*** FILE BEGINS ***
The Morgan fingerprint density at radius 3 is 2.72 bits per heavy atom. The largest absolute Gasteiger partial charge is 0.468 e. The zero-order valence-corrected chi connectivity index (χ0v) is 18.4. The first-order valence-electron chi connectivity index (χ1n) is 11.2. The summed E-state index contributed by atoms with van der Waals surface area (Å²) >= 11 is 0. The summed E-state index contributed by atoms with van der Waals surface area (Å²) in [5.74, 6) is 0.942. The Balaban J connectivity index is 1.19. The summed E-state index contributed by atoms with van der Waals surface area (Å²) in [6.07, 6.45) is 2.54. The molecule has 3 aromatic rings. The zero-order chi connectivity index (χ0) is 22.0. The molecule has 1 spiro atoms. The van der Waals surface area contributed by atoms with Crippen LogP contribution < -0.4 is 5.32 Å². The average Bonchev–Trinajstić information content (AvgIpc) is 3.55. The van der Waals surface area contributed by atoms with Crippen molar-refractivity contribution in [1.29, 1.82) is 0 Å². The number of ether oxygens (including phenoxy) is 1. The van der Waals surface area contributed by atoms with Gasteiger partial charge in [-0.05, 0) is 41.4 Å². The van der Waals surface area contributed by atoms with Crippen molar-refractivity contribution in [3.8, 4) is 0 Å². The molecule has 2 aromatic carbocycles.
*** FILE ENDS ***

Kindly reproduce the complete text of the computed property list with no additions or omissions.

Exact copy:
The Morgan fingerprint density at radius 3 is 2.72 bits per heavy atom. The largest absolute Gasteiger partial charge is 0.468 e. The zero-order valence-corrected chi connectivity index (χ0v) is 18.4. The first-order valence-electron chi connectivity index (χ1n) is 11.2. The summed E-state index contributed by atoms with van der Waals surface area (Å²) >= 11 is 0. The summed E-state index contributed by atoms with van der Waals surface area (Å²) in [5.74, 6) is 0.942. The Balaban J connectivity index is 1.19. The summed E-state index contributed by atoms with van der Waals surface area (Å²) in [6.07, 6.45) is 2.54. The molecule has 3 aromatic rings. The zero-order chi connectivity index (χ0) is 22.0. The molecule has 1 spiro atoms. The van der Waals surface area contributed by atoms with Crippen LogP contribution < -0.4 is 5.32 Å². The average Bonchev–Trinajstić information content (AvgIpc) is 3.55. The van der Waals surface area contributed by atoms with Crippen molar-refractivity contribution in [1.29, 1.82) is 0 Å². The number of ether oxygens (including phenoxy) is 1. The van der Waals surface area contributed by atoms with Gasteiger partial charge in [-0.05, 0) is 41.4 Å². The van der Waals surface area contributed by atoms with Crippen molar-refractivity contribution in [3.8, 4) is 0 Å². The molecule has 2 aromatic carbocycles.